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Nearly four years after its handover to China, Hong Kong's autonomy and commitment to human rights under the "one country, two systems" formula are facing some pivotal tests. The former British colony must decide how to deal with the Falun Gong spiritual meditation group, and how to respond to China's detention of Hong Kong-based academics.

On May 8, President Jiang Zemin of China is due in Hong Kong to speak at a major business conference. Members of Falun Gong are expected to stage protests against Beijing's fierce crackdown on the group. If Mr. Jiang is embarrassed by the protests before an international audience, there is concern that Hong Kong will be subject to intense pressure from Beijing to ban Falun Gong, as China has done.

Hong Kong officials have given mixed signals about Falun Gong's status. In February, Hong Kong's chief executive, Tung Chee-hwa, declared that Falun Gong had "characteristics of an evil cult" and needed watching. He later appeared to back off. But Regina Ip, Hong Kong's security chief, branded Falun Gong a "devious organization" responsible for "heretical" views, echoing Beijing's sharp rhetoric.

On April 26, Mr. Tung again attacked Falun Gong, saying its planned protests during Mr. Jiang's visit were unacceptable, against the interests of Hong Kong and "a deliberate move to undermine" Hong Kong's relations with Beijing. Some in Hong Kong fear that Mr. Jiang's visit could be used as a pretext for enactment of an anti- subversion law, provided for by Article 23 of Hong Kong's Basic Law, to ban Falun Gong; alternatively, human rights activists fear the passage of an "anti-cult" law like one on the mainland.

When questioned about this, Bob Alcock, Hong Kong's solicitor general, stated flatly, "there is no pressure to use Article 23 against Falun Gong." He also assured me that the group is "legal in Hong Kong so long as they abide by Hong Kong's laws."

Rather than threatening Falun Gong, Mr. Tung should make a clear public statement guaranteeing the right of Falun Gong members to protest peacefully and to operate in Hong Kong without official interference or restrictions.

Among Hong Kong's academics, legislators and U.S. business executives, the detention of several China scholars on the mainland, including two based in Hong Kong, has set off alarm bells. Li Shaomin, a respected professor of business at City University of Hong Kong and a U.S. citizen, was picked up by the Chinese police when he went into Shenzhen on Feb. 25. The detention of Mr. Li, who also ran an Internet company in south China, remains unexplained.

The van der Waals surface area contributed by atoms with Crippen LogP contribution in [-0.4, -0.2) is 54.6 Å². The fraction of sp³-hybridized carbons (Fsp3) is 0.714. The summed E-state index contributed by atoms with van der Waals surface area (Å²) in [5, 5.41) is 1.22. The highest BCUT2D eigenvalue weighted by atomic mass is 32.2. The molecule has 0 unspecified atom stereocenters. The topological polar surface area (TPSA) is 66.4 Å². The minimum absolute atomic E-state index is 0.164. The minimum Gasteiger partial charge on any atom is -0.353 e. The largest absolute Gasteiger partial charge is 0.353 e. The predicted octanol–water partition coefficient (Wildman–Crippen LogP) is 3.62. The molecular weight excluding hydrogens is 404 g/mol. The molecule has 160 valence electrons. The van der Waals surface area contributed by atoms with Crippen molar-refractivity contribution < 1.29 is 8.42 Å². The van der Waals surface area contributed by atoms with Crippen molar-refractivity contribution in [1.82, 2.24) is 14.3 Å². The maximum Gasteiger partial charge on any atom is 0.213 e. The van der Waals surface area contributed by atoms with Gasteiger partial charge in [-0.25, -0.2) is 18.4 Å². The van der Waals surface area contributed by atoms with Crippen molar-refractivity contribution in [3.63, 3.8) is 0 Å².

Equally worrying is the case of Xu Zerong, an associate research professor and former legal resident of Hong Kong, who went to Guangdong Province in August and was detained by Chinese state security officials. There is no information on where he is being held.

If Hong Kong is totally powerless to protect its citizens from arbitrary arrest the minute they cross the border into the mainland, this poses a serious challenge to the idea of "one country, two systems." Cross-border academic exchanges and business ties are vital if Hong Kong is to continue to prosper and to help drive China's development.

Yet Hong Kong officials seemed strangely indifferent to the detentions. At a minimum, they should urgently press Beijing to clarify the legal status of the detained scholars.

With China set to join the World Trade Organization, Hong Kong's role is more crucial than ever as an example of how free markets and civil liberties can thrive together. But Hong Kong risks serious erosion of its international position if its government fails to protect the rights of its citizens.

Mike Jendrzejczyk is Washington Director of Human Rights Watch's Asia Division.

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